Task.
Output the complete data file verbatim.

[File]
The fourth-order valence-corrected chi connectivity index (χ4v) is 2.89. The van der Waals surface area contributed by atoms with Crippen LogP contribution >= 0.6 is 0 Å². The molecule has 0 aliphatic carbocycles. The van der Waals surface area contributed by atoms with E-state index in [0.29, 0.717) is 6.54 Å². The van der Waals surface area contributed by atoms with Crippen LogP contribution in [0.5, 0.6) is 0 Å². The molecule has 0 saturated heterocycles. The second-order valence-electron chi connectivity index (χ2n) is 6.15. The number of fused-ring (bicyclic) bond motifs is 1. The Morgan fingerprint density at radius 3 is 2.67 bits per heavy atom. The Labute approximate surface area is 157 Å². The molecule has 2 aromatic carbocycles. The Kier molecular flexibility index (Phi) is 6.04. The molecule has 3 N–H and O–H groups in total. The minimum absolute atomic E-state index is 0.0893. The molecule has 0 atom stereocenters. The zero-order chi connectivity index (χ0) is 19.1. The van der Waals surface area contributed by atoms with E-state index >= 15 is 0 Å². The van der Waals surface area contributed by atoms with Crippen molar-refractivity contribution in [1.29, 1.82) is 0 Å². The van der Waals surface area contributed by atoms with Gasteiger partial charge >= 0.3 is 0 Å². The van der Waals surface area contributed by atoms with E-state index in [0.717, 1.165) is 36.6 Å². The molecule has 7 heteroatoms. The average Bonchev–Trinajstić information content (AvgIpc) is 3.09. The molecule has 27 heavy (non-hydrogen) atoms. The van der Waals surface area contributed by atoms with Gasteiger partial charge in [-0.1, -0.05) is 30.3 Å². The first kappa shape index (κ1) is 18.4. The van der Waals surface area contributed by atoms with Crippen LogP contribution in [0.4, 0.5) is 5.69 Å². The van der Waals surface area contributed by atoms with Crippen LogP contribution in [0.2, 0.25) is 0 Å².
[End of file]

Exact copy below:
The fourth-order valence-corrected chi connectivity index (χ4v) is 2.89. The van der Waals surface area contributed by atoms with Crippen LogP contribution >= 0.6 is 0 Å². The molecule has 0 aliphatic carbocycles. The van der Waals surface area contributed by atoms with E-state index in [0.29, 0.717) is 6.54 Å². The van der Waals surface area contributed by atoms with Crippen LogP contribution in [0.5, 0.6) is 0 Å². The molecule has 0 saturated heterocycles. The second-order valence-electron chi connectivity index (χ2n) is 6.15. The number of fused-ring (bicyclic) bond motifs is 1. The Morgan fingerprint density at radius 3 is 2.67 bits per heavy atom. The Labute approximate surface area is 157 Å². The molecule has 2 aromatic carbocycles. The Kier molecular flexibility index (Phi) is 6.04. The molecule has 3 N–H and O–H groups in total. The minimum absolute atomic E-state index is 0.0893. The molecule has 0 atom stereocenters. The zero-order chi connectivity index (χ0) is 19.1. The van der Waals surface area contributed by atoms with E-state index >= 15 is 0 Å². The van der Waals surface area contributed by atoms with Crippen molar-refractivity contribution in [1.29, 1.82) is 0 Å². The van der Waals surface area contributed by atoms with Gasteiger partial charge >= 0.3 is 0 Å². The van der Waals surface area contributed by atoms with E-state index in [0.717, 1.165) is 36.6 Å². The molecule has 7 heteroatoms. The average Bonchev–Trinajstić information content (AvgIpc) is 3.09. The molecule has 27 heavy (non-hydrogen) atoms. The van der Waals surface area contributed by atoms with Gasteiger partial charge in [-0.1, -0.05) is 30.3 Å². The first kappa shape index (κ1) is 18.4. The van der Waals surface area contributed by atoms with Crippen LogP contribution in [0.4, 0.5) is 5.69 Å². The van der Waals surface area contributed by atoms with Crippen LogP contribution in [0.2, 0.25) is 0 Å².